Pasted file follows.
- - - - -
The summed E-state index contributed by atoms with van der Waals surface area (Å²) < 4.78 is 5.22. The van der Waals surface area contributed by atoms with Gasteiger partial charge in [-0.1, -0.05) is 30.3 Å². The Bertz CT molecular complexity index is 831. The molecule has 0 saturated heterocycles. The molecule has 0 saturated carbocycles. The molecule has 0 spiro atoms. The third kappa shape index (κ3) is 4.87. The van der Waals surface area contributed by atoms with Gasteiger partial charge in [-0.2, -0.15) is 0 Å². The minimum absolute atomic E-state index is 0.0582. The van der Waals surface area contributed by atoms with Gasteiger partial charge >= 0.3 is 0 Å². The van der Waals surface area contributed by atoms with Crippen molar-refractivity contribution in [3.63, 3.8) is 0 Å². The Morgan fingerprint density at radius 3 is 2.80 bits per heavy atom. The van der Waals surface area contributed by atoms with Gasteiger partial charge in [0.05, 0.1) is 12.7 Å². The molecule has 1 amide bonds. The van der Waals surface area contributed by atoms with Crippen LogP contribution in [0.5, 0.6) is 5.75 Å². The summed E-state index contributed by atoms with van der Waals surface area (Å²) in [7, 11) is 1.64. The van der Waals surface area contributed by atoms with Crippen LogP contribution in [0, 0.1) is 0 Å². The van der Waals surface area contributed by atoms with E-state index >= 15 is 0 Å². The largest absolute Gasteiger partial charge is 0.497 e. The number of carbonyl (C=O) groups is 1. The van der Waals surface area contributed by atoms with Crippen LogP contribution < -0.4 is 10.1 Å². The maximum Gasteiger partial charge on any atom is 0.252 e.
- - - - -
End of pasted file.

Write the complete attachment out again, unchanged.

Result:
The summed E-state index contributed by atoms with van der Waals surface area (Å²) < 4.78 is 5.22. The van der Waals surface area contributed by atoms with Gasteiger partial charge in [-0.1, -0.05) is 30.3 Å². The Bertz CT molecular complexity index is 831. The molecule has 0 saturated heterocycles. The molecule has 0 saturated carbocycles. The molecule has 0 spiro atoms. The third kappa shape index (κ3) is 4.87. The van der Waals surface area contributed by atoms with Gasteiger partial charge in [-0.2, -0.15) is 0 Å². The minimum absolute atomic E-state index is 0.0582. The van der Waals surface area contributed by atoms with Gasteiger partial charge >= 0.3 is 0 Å². The van der Waals surface area contributed by atoms with Crippen molar-refractivity contribution in [3.63, 3.8) is 0 Å². The Morgan fingerprint density at radius 3 is 2.80 bits per heavy atom. The van der Waals surface area contributed by atoms with Gasteiger partial charge in [0.05, 0.1) is 12.7 Å². The molecule has 1 amide bonds. The van der Waals surface area contributed by atoms with Crippen LogP contribution in [0.5, 0.6) is 5.75 Å². The summed E-state index contributed by atoms with van der Waals surface area (Å²) in [7, 11) is 1.64. The van der Waals surface area contributed by atoms with Crippen LogP contribution in [0, 0.1) is 0 Å². The van der Waals surface area contributed by atoms with E-state index >= 15 is 0 Å². The largest absolute Gasteiger partial charge is 0.497 e. The number of carbonyl (C=O) groups is 1. The van der Waals surface area contributed by atoms with Crippen LogP contribution < -0.4 is 10.1 Å². The maximum Gasteiger partial charge on any atom is 0.252 e.